Brooklyn teen who dragged NYPD officer with car sentenced to 16 months to 4 years in prison

ByEyewitness News WABC logo
Wednesday, January 23, 2019
Brooklyn teen who dragged NYPD officer with car sentenced to 16 months to 4 years in prison
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Michelle Charlesworth reports on the sentencing of a Brooklyn teenager who was convicted of assaulting an NYPD officer in a stolen car.

NEW YORK (WABC) -- A Brooklyn teenager who was convicted of assault for dragging an NYPD officer in a stolen vehicle was sentenced to 16 months to 4 years in prison Wednesday.

Seventeen-year-old Justin Murrell faced a maximum of 3 1/2 to 10 years behind bars in the dragging of Dalsh Veve, who was seriously injured in the incident. But despite a request for a max sentence from the Brooklyn District Attorney's Office, Judge Ruth Shillingford decided on the shorter sentence.

Murrell, who was sentenced as a juvenile offender because he was 15 at the time, was previously acquitted of attempted murder.

Brooklyn District Attorney Eric Gonzalez called it "regrettable" that the judge did not impose the maximum sentencing, noting Murrell "was given numerous opportunities to get on the right path."

"Officer Veve's heroism exemplifies the most courageous duty demanded of our men and women in uniform, the willingness to put one's self in harm's way to protect the lives of others," said Oren Yaniv, a spokesman for the District Attorney's Office. "He suffered life-changing injuries due to this defendant's actions. This defendant had numerous contacts with the criminal justice system and was given numerous opportunities to get on the right path. Yet he has repeatedly proven that he has no regard for the rule of law and is a danger to society. The judge should have therefore imposed the maximum sentence and it is regrettable that she failed to do so. The rule of law, the safety of our police officers and the circumstances of this case demanded a more appropriate penalty."

The condemnation of the lenient sentence was quick and rampant from law enforcement. Patrolmen's Benevolent Association President Pat Lynch was livid.

"I have never been so angry in my entire life," he said. "I've never sat in a courtroom where a judge sat and looked at a police officer confined to a wheelchair, heard the widow speak of how their lives have changed, talked about a 4-year-old that will not feel the hug of her father, and then say this mutt should be treated as a child. His decisions were adult decisions. The results changed lives. I warn the people of this city, in four years, this potential cop killer will be back on the street."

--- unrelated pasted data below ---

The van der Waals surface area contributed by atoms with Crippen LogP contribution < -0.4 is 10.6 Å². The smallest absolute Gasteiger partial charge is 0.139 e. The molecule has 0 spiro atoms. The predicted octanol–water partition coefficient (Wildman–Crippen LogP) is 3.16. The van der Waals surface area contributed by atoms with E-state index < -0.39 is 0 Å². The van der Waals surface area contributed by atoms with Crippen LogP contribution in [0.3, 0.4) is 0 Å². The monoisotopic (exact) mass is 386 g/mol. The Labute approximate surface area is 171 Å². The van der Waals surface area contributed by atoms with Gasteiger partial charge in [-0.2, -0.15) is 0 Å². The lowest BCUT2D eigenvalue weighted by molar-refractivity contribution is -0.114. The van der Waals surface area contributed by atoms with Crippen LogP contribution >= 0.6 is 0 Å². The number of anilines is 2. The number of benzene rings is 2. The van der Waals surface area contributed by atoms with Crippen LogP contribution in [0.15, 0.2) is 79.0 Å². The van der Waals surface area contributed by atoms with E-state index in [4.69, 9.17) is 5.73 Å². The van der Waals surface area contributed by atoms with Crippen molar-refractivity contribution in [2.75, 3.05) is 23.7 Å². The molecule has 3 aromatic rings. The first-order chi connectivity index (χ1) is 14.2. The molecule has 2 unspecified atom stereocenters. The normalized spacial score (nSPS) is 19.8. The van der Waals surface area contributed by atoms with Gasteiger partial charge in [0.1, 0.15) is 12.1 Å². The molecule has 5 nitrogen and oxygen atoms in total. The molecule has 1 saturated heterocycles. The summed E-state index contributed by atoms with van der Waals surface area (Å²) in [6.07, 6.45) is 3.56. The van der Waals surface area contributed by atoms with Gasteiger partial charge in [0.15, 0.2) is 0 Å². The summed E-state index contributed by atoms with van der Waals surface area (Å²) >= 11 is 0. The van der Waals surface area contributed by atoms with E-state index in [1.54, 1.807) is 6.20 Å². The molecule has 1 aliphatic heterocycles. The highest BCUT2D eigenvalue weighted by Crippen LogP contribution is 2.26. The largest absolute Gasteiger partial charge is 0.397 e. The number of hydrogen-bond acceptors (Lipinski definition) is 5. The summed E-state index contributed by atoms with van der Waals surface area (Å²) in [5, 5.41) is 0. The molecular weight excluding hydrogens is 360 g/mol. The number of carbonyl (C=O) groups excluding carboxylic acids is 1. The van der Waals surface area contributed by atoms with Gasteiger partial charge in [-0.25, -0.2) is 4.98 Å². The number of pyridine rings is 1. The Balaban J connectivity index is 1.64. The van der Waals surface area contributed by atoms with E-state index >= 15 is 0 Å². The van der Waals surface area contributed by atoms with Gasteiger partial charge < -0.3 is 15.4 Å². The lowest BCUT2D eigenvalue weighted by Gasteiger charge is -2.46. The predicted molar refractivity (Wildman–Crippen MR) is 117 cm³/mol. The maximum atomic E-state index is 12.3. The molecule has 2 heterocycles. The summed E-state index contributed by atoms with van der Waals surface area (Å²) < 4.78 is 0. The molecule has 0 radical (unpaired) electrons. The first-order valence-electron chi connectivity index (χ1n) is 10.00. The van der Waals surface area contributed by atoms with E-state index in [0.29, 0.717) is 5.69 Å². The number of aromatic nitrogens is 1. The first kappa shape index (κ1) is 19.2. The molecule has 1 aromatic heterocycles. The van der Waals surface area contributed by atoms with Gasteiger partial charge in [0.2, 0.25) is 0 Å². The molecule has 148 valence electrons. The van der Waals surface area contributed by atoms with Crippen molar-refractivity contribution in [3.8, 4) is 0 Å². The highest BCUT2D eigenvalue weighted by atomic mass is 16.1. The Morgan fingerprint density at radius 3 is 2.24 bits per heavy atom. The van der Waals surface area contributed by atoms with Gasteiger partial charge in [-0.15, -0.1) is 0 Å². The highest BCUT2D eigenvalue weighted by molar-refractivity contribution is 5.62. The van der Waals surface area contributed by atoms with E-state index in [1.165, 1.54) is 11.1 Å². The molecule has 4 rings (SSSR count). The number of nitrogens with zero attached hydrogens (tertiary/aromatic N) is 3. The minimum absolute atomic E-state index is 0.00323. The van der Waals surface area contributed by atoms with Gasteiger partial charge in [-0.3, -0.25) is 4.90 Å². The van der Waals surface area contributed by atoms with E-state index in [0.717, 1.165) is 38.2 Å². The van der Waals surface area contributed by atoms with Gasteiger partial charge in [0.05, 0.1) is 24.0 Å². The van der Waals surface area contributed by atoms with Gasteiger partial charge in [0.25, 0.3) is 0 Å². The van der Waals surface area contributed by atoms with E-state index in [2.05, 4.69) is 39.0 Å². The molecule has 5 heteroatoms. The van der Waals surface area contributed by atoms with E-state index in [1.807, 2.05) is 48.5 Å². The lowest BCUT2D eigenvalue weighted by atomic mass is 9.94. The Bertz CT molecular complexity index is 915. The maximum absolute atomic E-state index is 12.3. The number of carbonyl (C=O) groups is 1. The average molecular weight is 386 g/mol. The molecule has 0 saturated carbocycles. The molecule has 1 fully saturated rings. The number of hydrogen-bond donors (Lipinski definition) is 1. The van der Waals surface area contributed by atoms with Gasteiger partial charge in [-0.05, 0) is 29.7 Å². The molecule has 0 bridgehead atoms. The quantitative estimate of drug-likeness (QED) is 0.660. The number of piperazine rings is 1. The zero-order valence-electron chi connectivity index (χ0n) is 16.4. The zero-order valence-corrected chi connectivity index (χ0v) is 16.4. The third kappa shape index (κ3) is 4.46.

In a statement, Detectives' Endowment Association President Michael Palladino echoed Lynch's sentiment.

"I share Pat Lynch's anger," he wrote. "What I witnessed in court today is a clear example of how a defective law interferes with justice and how the court simply disregarded the risk and danger that cops face protecting the public. The no bail-no jail policy of our political leaders in this state should anger all cops and hard working law abiding citizens of New York."

NYPD Commissioner James O'Neill tweeted his outrage.

"A mere 16 months-to-4 years in prison for the criminal who caused catastrophic and lasting injuries to #NYPD Detective Dalsh Veve is an absolute disgrace," he wrote. "Our brave & selfless public servant, his family, and all #NYC cops deserve far better. Justice fell short today."

The NYPD issued the following statement:

"Detective Dalsh Veve served the people of New York City bravely and selflessly, and in that service sustained injuries that he will carry with him for the rest of his life. The short period of time this young criminal faces pales in comparison to the sacrifice made by Dalsh and his wife and young daughter, who saw their lives changed forever by this outrageous crime. Justice fell short today, and Dalsh, his family, and police officers across the city deserve far better."

Murrell was behind the wheel of a stolen car when he was stopped by Veve in East Flatbush in June of 2017, but Murrell kept going, dragging the officer several blocks.

Veve hit his head, suffered severe brain damage and requires 24-hour care. He was first in a coma, then rehab for almost a year.

He still cannot speak in complete sentences or walk on his own.

He and his wife were in the courtroom, but neither commented. They left the courthouse to applause from fellow officers.


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